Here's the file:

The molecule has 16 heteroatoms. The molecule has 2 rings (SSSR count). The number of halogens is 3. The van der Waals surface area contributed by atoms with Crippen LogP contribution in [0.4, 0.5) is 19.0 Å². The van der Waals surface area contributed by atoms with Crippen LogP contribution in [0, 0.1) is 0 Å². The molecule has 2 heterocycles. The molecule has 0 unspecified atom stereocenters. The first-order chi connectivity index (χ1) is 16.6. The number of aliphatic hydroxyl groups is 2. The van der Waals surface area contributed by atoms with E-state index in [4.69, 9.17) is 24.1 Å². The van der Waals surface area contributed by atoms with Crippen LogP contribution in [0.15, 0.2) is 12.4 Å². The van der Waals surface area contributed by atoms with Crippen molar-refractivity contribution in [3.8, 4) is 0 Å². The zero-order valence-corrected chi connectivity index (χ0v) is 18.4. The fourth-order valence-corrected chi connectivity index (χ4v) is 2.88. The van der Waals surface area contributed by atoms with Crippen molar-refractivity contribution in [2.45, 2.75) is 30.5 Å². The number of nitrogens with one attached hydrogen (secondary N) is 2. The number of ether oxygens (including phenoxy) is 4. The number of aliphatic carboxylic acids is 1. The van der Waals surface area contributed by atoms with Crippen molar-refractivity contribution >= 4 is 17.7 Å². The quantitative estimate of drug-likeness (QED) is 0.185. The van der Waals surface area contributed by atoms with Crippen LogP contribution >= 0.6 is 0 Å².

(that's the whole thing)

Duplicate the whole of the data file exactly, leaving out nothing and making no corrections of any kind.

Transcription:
The molecule has 16 heteroatoms. The molecule has 2 rings (SSSR count). The number of halogens is 3. The van der Waals surface area contributed by atoms with Crippen LogP contribution in [0.4, 0.5) is 19.0 Å². The van der Waals surface area contributed by atoms with Crippen LogP contribution in [0, 0.1) is 0 Å². The molecule has 2 heterocycles. The molecule has 0 unspecified atom stereocenters. The first-order chi connectivity index (χ1) is 16.6. The number of aliphatic hydroxyl groups is 2. The van der Waals surface area contributed by atoms with E-state index in [4.69, 9.17) is 24.1 Å². The van der Waals surface area contributed by atoms with Crippen LogP contribution in [0.15, 0.2) is 12.4 Å². The van der Waals surface area contributed by atoms with Crippen molar-refractivity contribution in [3.8, 4) is 0 Å². The zero-order valence-corrected chi connectivity index (χ0v) is 18.4. The fourth-order valence-corrected chi connectivity index (χ4v) is 2.88. The van der Waals surface area contributed by atoms with Crippen molar-refractivity contribution in [2.45, 2.75) is 30.5 Å². The number of nitrogens with one attached hydrogen (secondary N) is 2. The number of ether oxygens (including phenoxy) is 4. The number of aliphatic carboxylic acids is 1. The van der Waals surface area contributed by atoms with Crippen molar-refractivity contribution >= 4 is 17.7 Å². The quantitative estimate of drug-likeness (QED) is 0.185. The van der Waals surface area contributed by atoms with Crippen LogP contribution >= 0.6 is 0 Å².